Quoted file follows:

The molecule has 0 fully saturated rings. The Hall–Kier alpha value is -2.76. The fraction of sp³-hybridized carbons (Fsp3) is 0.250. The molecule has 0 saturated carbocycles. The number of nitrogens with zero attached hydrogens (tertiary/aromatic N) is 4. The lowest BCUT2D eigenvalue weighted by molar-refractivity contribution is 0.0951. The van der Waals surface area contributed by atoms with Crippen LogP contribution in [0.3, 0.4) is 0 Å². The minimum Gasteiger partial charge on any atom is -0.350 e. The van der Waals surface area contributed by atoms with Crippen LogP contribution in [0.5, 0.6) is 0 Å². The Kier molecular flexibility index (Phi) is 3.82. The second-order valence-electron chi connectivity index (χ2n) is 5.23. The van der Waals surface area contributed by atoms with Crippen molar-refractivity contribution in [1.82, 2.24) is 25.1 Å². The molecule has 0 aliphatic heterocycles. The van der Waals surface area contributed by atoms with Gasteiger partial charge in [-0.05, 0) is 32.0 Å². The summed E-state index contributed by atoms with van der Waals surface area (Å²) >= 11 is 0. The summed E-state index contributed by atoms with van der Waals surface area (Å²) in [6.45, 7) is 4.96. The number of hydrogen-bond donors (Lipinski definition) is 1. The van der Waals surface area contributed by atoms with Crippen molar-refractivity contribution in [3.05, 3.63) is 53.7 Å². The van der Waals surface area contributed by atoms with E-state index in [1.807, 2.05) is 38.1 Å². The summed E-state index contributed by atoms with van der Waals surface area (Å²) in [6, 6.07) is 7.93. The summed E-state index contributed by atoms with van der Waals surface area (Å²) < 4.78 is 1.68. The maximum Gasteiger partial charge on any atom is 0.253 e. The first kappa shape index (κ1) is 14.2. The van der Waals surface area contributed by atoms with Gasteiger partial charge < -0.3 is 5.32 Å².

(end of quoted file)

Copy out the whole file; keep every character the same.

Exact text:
The molecule has 0 fully saturated rings. The Hall–Kier alpha value is -2.76. The fraction of sp³-hybridized carbons (Fsp3) is 0.250. The molecule has 0 saturated carbocycles. The number of nitrogens with zero attached hydrogens (tertiary/aromatic N) is 4. The lowest BCUT2D eigenvalue weighted by molar-refractivity contribution is 0.0951. The van der Waals surface area contributed by atoms with Crippen LogP contribution in [0.3, 0.4) is 0 Å². The minimum Gasteiger partial charge on any atom is -0.350 e. The van der Waals surface area contributed by atoms with Crippen LogP contribution in [0.5, 0.6) is 0 Å². The Kier molecular flexibility index (Phi) is 3.82. The second-order valence-electron chi connectivity index (χ2n) is 5.23. The van der Waals surface area contributed by atoms with Crippen molar-refractivity contribution in [1.82, 2.24) is 25.1 Å². The molecule has 0 aliphatic heterocycles. The van der Waals surface area contributed by atoms with Gasteiger partial charge in [-0.05, 0) is 32.0 Å². The summed E-state index contributed by atoms with van der Waals surface area (Å²) >= 11 is 0. The summed E-state index contributed by atoms with van der Waals surface area (Å²) in [6.45, 7) is 4.96. The number of hydrogen-bond donors (Lipinski definition) is 1. The van der Waals surface area contributed by atoms with Crippen molar-refractivity contribution in [3.05, 3.63) is 53.7 Å². The van der Waals surface area contributed by atoms with E-state index in [1.807, 2.05) is 38.1 Å². The summed E-state index contributed by atoms with van der Waals surface area (Å²) in [6, 6.07) is 7.93. The summed E-state index contributed by atoms with van der Waals surface area (Å²) < 4.78 is 1.68. The maximum Gasteiger partial charge on any atom is 0.253 e. The first kappa shape index (κ1) is 14.2. The van der Waals surface area contributed by atoms with Gasteiger partial charge < -0.3 is 5.32 Å².